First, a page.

Salter v. Otis Elevator Company et al
ORDER granting 40 Motion to Compel. Signed by Magistrate Judge G. R. Smith on 10/05/17. (jlm)
UNITED STATES DISTRICT COURT
SOUTHERN DISTRICT OF GEORGIA
DIANNA SALTER, as Surviving
Spouse of Ricky P. Salter, Sr.,
Deceased, and in Her Capacity as the
Temporary Administrator of the
Estate of Ricky P. Salter, Sr.,
OTIS ELEVATOR CO., JOHN DOES )
On August 31, 2014, decedent Ricky Salter was tragically killed
when the elevator he was working on (Lowerator No. 4) began
ascending and trapped him between the platform and shaft housing.
His legs and right arm were amputated, and he died prior to the arrival
Plaintiff Dianna Salter contends defendant Otis
Elevator Company either negligently maintained Lowerator No. 4 or
failed to warn others of a dangerous condition in Lowerator No. 4, thus
causing her late husband’s death. Otis Elevator argues that Salter was
negligent himself, as he walked out onto the platform of Lowerator No.
4 without locking out or de-energizing the equipment. Docs. 40 & 44.
Plaintiff seeks to compel the production of the Otis Employee
responsibilities of the Mechanic or Journeyman to identify and
eliminate any unsafe conditions that are under the control of the
Company, and notify others to correct such unsafe conditions.” Doc. 401, Exh. 7 No. 13 (Plaintiff’s First Requests for Production of
Defendant opposes, contending the request is overly
broad, vague, and ambiguous, seeks propriety/confidential information,
and is irrelevant to the case because it doesn’t involve either “Otis
employee safety” or “an unsafe condition under the control of Otis.” Id.
(Defendant’s Amended Response).
Clearly, the request for a single, specific document is not “overly
broad, vague, or ambiguous.” Defendant does not meaningfully dispute
that it knows precisely the document plaintiff seeks. See doc. 44. Nor
does it dispute that there is already a comprehensive Protective Order
in place to shield any proprietary information contained in the
Handbook. See id.; see also doc. 18 (Protective Order).
Rather, Otis hangs its hat on the irrelevance of the Handbook to
Ricky’s death, since he was not an Otis employee and no Otis employee
was present during the accident. Doc. 44 at 7. But plaintiff’s theory is
that Otis was negligent in its repairs to the elevator and that that
negligence led to her husband’s death. She contends that, even if Otis
did not regularly maintain the elevator, at some point six months prior
to the accident it did service Lowerator No. 4, failed to catch a flaw
within the I-3 pressure relief valve on Lowerator No. 4, or did catch it
and failed to inform the normal maintenance crew that the condition
existed, and that one of these failures led to Ricky’s death. Doc. 40; see
also doc. 13 (Amended Complaint).
She has been advised that the
Handbook has a provision requiring employees out on a service call to
report any dangerous condition they come across to the responsible
party (here, International Paper, the owner and regular maintainer of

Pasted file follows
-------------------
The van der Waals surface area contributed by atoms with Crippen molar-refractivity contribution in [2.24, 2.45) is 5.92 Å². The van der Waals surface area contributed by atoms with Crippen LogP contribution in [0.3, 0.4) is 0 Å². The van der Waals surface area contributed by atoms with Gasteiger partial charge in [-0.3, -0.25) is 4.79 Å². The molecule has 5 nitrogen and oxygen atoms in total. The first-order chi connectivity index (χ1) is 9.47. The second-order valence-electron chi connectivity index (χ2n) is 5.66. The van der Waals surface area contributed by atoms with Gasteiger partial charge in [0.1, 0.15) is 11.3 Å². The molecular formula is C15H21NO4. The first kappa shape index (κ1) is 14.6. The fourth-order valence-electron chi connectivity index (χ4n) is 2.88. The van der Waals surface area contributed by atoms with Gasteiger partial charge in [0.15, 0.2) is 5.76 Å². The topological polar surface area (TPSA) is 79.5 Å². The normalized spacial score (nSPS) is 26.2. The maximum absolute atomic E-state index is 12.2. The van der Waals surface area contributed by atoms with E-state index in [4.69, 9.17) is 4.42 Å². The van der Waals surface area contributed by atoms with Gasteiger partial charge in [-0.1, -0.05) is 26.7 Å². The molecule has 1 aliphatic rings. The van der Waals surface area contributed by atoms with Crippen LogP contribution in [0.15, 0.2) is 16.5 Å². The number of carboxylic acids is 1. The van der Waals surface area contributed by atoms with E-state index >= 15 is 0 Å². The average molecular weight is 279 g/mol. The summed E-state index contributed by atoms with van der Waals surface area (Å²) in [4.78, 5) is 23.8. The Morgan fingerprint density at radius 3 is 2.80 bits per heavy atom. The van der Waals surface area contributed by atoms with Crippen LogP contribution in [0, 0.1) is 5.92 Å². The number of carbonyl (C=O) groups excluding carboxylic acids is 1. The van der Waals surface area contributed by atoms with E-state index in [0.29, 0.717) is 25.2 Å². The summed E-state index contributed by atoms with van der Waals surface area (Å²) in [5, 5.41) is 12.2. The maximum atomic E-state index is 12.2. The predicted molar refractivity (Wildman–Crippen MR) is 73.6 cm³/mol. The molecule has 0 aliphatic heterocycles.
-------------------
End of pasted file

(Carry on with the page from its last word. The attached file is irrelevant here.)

Lowerator No. 4). See doc. 26 (plaintiff’s expert witness report, opining
that Otis negligently and recklessly failed to adjust the I-3 pressure
relief valve, which would have prevented the accident, and failed to
warn International Paper of the dangers associated with it); doc. 40,
Exh. 6 at 11 (excerpts from an allegedly similar manual, which directs
elevator mechanics to “notify” a responsible party, such as the building
owner, that “unsafe conditions exist” “verbally and/or in writing.”).
Just because defendant disagrees with her theory -- that Otis was
either negligent in its maintenance or noticed the problem but failed to
warn Lowerator No. 4’s owner per its own policy -- doesn’t make a copy
of the Handbook (allegedly) setting forth that policy irrelevant. Nor
does the fact the Handbook is specifically geared to Otis employees’
safety practices make it irrelevant to plaintiff’s theory that the accident
was caused by Otis employees’ negligent safety practices. See doc. 44 at
9 (arguing that plaintiff’s relevance argument is “simply based on
speculation and suspicion in an attempt to show that the Handbook
creates a duty to Mr. Salter with regard to the incident, even in the face
of undisputed testimony that the Handbook pertains only to Otis
employee workplace safety”). Indeed, defendant has adduced a good
deal of evidence that it was not contracted to repair or monitor the I-3
pressure relief valve or perform work on the Lowerator gate, and thus
could not be held liable for Ricky’s death. See doc. 44, Exh. C. That will
be valuable when Otis presents its defense to the jury; it does not
render the Handbook itself irrelevant.
Relevant evidence is discoverable, and defendant has not
demonstrated the Handbook is irrelevant to plaintiff’s negligence theory
or that production would be unduly burdensome. See Fed. R. Civ. P.
26(b)(1). 1 Defendant’s objections to plaintiff’s motion are without merit,
and Plaintiff’s motion to compel the production of the Otis Employee
Safety Handbook (doc. 40) is GRANTED.
SO ORDERED, this 5th
day of October, 2017.
“Evidence is relevant if it has any tendency to make the existence of any fact or
consequence more or less probable than it would be without the evidence.” Daniel
Def. v. Remington Arms Co., LLC, 2015 WL 6142883 at * 2 (S.D. Ga. Oct. 19, 2015)
(quotes and cites omitted). Further, “[t]he standard for what constitute relevant
evidence is a low one.” United States v. Tinoco, 304 F.3d 1088, 1120 (11th Cir. 2002);
McCleod v. Nat’l R.R. Passenger Corp., 2014 WL 1616414 at * 3 (S.D. Ga. Apr. 22,
2014) (“Rule 26, quite simply sets forth a very low threshold for relevancy, and thus,
the court is inclined to err in favor of discovery rather than against it.”).
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